I have been frightfully annoyed by my inability to see the stitches in this twisted crepe yarn. This is Silk City’s Wool Crepe Deluxe, the premier suit and dress yarn, a difficult one to knit because it’s so twisted and slubby. It is the type used in the classic St John’s Knits and it holds its shape very well. However, I was ready to drop the navy color and switch to red just so I could count my stitches!
Finally I remembered my husband’s light box he had made 30 years ago from a flourescent bar encased in a plywood box. Using a metal ruler I marked out 4″ in width and in length in the center of the swatch and marked the end points with easy to see pins.
This swatch is knit at the requested tension (T4), this time 80 stitches wide. I knit 5 rows in the yarn I’ll use for the skirt, transferred 4 stitches onto neighboring needles to indicate the tension used and thereby created the picot holes you see at the top. Yeah! I feel so accomplished!
I then knit another 5 row, added two rows of red in the same wool crepe deluxe and switched back to the navy for another 100 rows. I finished with 2 rows of red and 10 of navy and cast off. The red gives a clear boundry from which to take measurements. Very slick.
Following a suggestion from the book I showed you yesterday I pulled needle 30 on each side of zero into A position, “out-of-work” on the Japanese machines, so that these needles did not knit. Ha! Now I can count the “ladders” formed by the empty stitches.
Guess what? My gauge matches that gauge called for in the pattern! Oh boy, now I can start to actually knit. Machine knitters have to get the gauge just right so that the garment will fit when it finally comes off the machine. Swatching takes time and maybe more yarn than hand knitting. With hand knitting you can simply change needle size.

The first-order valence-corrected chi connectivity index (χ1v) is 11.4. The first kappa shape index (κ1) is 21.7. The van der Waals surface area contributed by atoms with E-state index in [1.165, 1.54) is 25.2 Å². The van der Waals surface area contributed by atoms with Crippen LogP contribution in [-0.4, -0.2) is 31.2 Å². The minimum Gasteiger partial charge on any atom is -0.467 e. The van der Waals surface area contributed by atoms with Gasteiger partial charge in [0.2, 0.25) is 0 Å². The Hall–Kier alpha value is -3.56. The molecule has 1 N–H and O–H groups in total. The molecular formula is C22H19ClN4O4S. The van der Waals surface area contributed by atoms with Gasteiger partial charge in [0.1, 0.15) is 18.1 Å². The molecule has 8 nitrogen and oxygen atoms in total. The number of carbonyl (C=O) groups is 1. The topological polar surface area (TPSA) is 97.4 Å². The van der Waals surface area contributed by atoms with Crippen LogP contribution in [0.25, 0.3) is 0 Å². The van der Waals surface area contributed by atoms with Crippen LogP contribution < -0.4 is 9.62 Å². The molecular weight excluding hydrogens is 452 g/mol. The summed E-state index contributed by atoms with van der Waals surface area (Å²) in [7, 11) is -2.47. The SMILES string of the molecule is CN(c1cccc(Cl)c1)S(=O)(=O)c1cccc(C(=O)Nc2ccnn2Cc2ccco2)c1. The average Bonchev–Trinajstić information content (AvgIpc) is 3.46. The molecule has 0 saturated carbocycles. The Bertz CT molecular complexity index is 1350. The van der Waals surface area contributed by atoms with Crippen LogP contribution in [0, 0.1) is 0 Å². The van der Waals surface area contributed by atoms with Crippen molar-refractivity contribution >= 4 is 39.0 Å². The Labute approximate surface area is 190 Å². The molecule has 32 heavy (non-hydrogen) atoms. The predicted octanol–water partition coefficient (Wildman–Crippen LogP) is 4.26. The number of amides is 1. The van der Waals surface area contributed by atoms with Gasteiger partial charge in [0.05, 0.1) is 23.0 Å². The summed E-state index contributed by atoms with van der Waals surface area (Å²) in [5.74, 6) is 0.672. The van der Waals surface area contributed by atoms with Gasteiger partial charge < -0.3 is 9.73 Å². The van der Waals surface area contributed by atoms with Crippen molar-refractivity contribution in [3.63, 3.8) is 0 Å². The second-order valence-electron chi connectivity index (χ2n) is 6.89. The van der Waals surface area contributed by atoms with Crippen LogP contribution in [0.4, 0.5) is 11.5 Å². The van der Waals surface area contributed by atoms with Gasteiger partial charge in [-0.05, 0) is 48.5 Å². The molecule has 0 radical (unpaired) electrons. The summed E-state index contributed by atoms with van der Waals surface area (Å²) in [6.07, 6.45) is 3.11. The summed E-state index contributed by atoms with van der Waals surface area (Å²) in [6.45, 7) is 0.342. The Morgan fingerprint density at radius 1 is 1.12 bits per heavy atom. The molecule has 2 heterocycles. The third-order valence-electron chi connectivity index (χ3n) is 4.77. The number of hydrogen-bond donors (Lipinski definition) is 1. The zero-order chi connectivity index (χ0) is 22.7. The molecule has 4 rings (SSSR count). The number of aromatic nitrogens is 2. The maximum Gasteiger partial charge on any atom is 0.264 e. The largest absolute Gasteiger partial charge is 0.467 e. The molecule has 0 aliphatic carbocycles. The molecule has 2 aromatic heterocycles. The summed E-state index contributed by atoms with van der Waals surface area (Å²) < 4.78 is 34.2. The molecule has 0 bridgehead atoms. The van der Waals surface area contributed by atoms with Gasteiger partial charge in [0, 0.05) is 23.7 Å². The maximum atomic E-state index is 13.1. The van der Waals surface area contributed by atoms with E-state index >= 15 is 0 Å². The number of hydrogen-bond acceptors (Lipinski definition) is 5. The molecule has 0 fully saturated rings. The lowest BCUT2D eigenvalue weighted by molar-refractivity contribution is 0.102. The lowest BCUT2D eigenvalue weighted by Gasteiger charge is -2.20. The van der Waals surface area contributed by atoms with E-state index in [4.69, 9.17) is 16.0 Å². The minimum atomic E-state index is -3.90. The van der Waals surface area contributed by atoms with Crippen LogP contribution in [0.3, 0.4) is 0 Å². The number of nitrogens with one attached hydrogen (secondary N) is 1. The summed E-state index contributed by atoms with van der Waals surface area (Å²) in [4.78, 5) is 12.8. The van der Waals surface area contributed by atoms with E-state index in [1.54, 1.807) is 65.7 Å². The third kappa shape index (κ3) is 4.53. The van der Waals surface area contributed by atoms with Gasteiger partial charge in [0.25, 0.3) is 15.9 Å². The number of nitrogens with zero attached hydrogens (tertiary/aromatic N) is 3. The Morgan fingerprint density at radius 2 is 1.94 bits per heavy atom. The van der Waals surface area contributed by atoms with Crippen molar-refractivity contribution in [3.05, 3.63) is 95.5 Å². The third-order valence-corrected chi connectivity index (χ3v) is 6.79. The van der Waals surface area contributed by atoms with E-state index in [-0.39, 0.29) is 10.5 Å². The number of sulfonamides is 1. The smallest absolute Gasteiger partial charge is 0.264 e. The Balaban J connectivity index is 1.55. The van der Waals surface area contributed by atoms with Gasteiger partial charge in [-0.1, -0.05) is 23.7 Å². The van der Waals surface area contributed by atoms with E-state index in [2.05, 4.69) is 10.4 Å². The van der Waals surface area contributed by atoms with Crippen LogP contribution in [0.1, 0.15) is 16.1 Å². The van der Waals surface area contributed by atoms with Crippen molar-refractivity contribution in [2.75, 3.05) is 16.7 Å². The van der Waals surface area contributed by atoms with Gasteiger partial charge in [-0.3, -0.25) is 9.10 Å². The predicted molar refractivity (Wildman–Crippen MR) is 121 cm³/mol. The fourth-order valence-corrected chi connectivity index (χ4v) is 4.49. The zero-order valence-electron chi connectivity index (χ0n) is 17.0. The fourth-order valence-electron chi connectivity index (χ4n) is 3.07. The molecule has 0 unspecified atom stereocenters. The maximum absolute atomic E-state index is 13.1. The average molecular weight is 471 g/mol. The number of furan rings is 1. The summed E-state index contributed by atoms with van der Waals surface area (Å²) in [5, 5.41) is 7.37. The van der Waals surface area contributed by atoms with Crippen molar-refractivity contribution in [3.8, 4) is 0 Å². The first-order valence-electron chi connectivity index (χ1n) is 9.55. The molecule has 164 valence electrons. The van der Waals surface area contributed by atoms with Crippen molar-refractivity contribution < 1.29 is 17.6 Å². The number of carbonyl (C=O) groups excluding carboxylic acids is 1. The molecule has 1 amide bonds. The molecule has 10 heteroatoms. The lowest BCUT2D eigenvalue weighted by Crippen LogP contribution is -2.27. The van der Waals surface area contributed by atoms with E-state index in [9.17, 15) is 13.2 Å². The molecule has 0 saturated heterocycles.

Why, you may ask is the swatch so much bigger than the 4″ square area that I measured. Well, because I have read that you want to have an area large enough to take into account the differing tensions that might occur through out your knitting. For instance, if you forget to move the cast on comb or you speed up or down or the yarn has a variance in it, you could have differing stitch and row results. You want an average and you’ll need a bigger area from which to take this average.
Now that I’ve solved the problem of seeing the stitches in this twist-y fabric I feel much better about the upcoming skirt. If you don’t have a light box you can also just put a light bulb or lamp under a glass topped table as I used to do when tracing off Burda World of Fashion sewing patterns. Or you can tape the swatch to a glass window or door after carefully marking off your required square. You don’t want to stretch the swatch first and then measure and count the stitches
I am relieved that I found this easy lightbox solution for the next time I’m working in a very dark, densely knit yarn.